The foundations provided strong secrecy protections and yet gave substantial control over the foundations to their beneficial owners. In one case, a U.S. citizen pretended to sell his home in New York to what appeared to be an unrelated party from Hong Kong. In fact, the buyer was a British Virgin Islands company with a Hong Kong address, and it was wholly owned by a Bahamian corporation which was, in turn, wholly owned by the U.S. citizen’s Liechtenstein foundation.
The foundations often would not name the grantor or his/her family members as beneficiaries. Instead, the foundation instruments would include a complex mechanism providing for the naming of beneficiaries. Despite these mechanisms, internal LGT documents were clear as to the the true beneficiaries of the foundation.
At times, LGT would set up for the foundation what LGT has sometimes referred to as a “transfer corporation” to help disguise asset flows into and out of a foundation’s accounts. This transfer corporation acts as a pass-through entity that breaks the direct link between the foundation and other persons with whom it is exchanging funds, making it harder to trace those funds.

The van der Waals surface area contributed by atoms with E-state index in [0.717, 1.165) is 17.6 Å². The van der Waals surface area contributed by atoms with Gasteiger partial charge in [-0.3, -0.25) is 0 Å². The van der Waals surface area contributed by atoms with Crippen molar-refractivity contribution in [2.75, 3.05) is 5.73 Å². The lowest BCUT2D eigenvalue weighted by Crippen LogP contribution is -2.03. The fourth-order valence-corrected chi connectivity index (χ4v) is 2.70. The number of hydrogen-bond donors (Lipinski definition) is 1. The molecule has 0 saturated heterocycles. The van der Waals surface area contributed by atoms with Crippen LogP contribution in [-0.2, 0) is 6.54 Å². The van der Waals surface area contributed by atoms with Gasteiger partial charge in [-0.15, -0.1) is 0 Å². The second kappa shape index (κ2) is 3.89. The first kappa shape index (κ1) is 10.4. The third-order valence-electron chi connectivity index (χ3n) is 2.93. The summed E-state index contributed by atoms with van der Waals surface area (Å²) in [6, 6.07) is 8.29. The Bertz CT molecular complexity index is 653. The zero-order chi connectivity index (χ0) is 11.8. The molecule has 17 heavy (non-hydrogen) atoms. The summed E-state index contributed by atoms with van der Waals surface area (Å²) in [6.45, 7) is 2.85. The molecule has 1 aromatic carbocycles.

A strategy employed by LGT to enhance secrecy and client anonymity was to limit the ability of outside parties to trace client communications back to Liechtenstein. To achieve this objective, LGT not only instituted a policy of retaining client mail at the bank in Liechtenstein, or sending mail to locations outside of a client’s home jurisdiction, but also undertook efforts to minimize the ability of outside parties to trace telephone calls back to the bank and even the country itself. One LGT document, for example, providing information on how to contact a client, instructed that calls should be made only from public phone booths outside of Liechtenstein.
The Subcommittee Report stated:
These LGT accounts together portray a bank whose personnel too often viewed LGT’s role as, not just a guardian of client assets or trusted financial advisor, but also a willing partner to clients wishing to hide their assets from tax authorities, creditors, and courts. In that context, bank secrecy laws have served as a cloak not only for client misconduct, but also for bank personnel colluding with clients to evade taxes, dodge creditors, and defy court orders.